- Indians had the stubbornness of every citizen to kill a foreigner, powerful Gaj Sena and some unseen weapons like Satfuta spear so that a single soldier could kill many enemy soldiers and horsemen including horse. In this war, Alexander’s army got a fierce competition on the very first day. Many valiant soldiers of Alexander’s army were casualties. Despite being horrified by the Yavani chieftains, Alexander stood firm on his stubbornness and entered the battlefield between his special bodyguard and his inner defense unit. There could be no threat to any Indian commander being on elephants, the king is far away. King Puru’s brother Amar killed Alexander’s horse Bukifiles (Sanskrit-Bhavakapali) with his spear and dropped Alexander to the ground. The Greek army had never seen this happen during its entire war.
- When Alexander fell to the ground, King Puru stood in front with the sword. Sikandar was just a moment’s guest when Raja Puru shouted. This was not fear, rather it was the Kshatra Dharma of the Arya king, that no unarmed king should be killed like this. This tolerance was overshadowed for Porus. When Porus could understand something, Alexander’s bodyguards quickly picked him up and drove him away.
- The morale of Alexander’s army was also broken after this war and he refused to proceed for a new campaign. A revolt was brewing in the army, so Alexander decided to return. Logistics and help across the Jhelum was also beginning to decrease. Alexander’s army, which came to travel the mills, did not want to fight anymore. Many soldiers and horses were killed.
- In such a situation, Alexander and his army reached the mouth of the Indus river and turned west to go towards home. Alexander sent the army back by a new route to avoid resistance and himself went through the Indus River, which was small and safe. In India, there have been only two routes for enemies to enter from the north-west, in which the way of Indus was considered less dangerous.
- At that time, Alexander entered further into the craze, where his platoon suffered extensive damage. Having already suffered heavy losses, the Greek commander now understood that if the war went on, all the youths would be destroyed here. Finding this decision, Alexander ran back, but did not run away from where he had come and had to go through another dangerous path in which the ancient Kshatras or Jats resided.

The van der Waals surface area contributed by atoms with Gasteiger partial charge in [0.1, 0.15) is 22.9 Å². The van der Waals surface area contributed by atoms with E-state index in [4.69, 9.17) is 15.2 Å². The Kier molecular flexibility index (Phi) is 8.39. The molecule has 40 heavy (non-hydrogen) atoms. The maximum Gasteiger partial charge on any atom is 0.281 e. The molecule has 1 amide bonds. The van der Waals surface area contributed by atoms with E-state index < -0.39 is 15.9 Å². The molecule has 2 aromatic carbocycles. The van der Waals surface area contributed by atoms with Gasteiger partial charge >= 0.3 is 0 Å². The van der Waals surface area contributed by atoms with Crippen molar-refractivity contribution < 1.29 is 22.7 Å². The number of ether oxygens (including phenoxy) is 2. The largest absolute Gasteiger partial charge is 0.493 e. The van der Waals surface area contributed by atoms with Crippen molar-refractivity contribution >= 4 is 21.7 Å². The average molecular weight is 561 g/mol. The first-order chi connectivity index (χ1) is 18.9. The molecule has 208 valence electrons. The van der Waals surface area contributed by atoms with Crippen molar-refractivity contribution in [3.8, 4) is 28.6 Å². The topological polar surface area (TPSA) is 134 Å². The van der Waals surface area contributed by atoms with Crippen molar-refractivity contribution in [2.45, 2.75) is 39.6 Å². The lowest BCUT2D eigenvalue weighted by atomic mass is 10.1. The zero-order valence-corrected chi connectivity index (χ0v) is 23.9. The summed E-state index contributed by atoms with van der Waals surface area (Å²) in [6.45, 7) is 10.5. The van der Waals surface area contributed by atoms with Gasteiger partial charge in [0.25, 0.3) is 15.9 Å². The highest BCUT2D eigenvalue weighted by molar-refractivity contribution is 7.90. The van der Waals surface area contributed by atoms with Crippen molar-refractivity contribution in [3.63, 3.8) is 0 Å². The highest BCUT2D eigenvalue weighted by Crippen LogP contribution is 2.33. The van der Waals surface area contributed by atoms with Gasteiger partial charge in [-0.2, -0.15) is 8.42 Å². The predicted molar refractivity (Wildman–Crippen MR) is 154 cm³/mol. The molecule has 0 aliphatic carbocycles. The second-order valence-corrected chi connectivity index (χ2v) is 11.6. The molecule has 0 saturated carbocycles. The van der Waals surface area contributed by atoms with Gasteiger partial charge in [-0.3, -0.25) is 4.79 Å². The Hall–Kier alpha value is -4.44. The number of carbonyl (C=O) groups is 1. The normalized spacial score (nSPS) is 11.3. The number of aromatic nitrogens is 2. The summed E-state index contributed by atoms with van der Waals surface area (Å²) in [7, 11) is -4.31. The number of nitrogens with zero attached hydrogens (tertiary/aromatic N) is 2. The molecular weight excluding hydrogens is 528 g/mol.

- The region, whose eastern part was located in present-day Haryana and was called ‘Jat Pradesh’, soon after reaching this state, Sikandar faced Jat Veers (and Punjabi Veers in Sangal area) and most of his platoon was wiped out by Jats. Has done it. While running away, a Jat soldier threw a spear at Alexander, which crossed his thunderbolt. The incident took place near today’s Sonipat Nagar. In this attack, Alexander did not die immediately but instead went to Gandhara, the western border of the Jat region and flew his life. (Yavni historians wrote – Alexander died of disease in Babylon (modern-day Iraq)! – 326 BC).
- What the historian writes: Kartias writes that, ‘Alexander was staying on the other side of Jhelum. A part of Alexander’s army reached an island in the Jhelum River. Puru’s soldiers also swam to the island. He attacked the advance squad of Greek soldiers. Many Greek soldiers were killed. The remaining soldiers jumped into the river and drowned in it.
- Alexander, along with the rest of his army, reached 60 km upstream from Haranpur by boat in the night and crossed the river from there, there was a fierce battle. Puruga’s eldest son Veeragati was received in that war.
- Arian writes that ‘The Indian crown prince entered Alexander’s circle alone and wounded Alexander and killed his horse’ Buse Fellas’. It is also said that if the elephants of Puru were caught in the party, Kartias writes that ‘these animals had caused great terror. Alexander’s horses were not only afraid of their fierce screams, but were also running away. Horses also encountered an elephant for the first time. Seeing the giant elephants, they used to run away from him. In such a situation, Alexander now began to search for places where he could find refuge.
- In Barad, Alexander commanded an army equipped with small arms to deal with elephants. Irritated by this attack, elephants started crushing Alexander’s army in their feet. He further writes that ‘the most heart-wrenching scene was that this strong-bodied animal would capture the Greek soldiers from his trunk and hand it to his Mahavatha and he would immediately separate it from his head. Similarly, the whole day would end and the war would go on.
Similarly, the historian Deodorus writes that ‘elephants had immense power and proved to be extremely beneficial. He crushed a lot of Greek soldiers under his feet.
NOTE:– All the information provided in this article is based on the research on the internet and from different websites.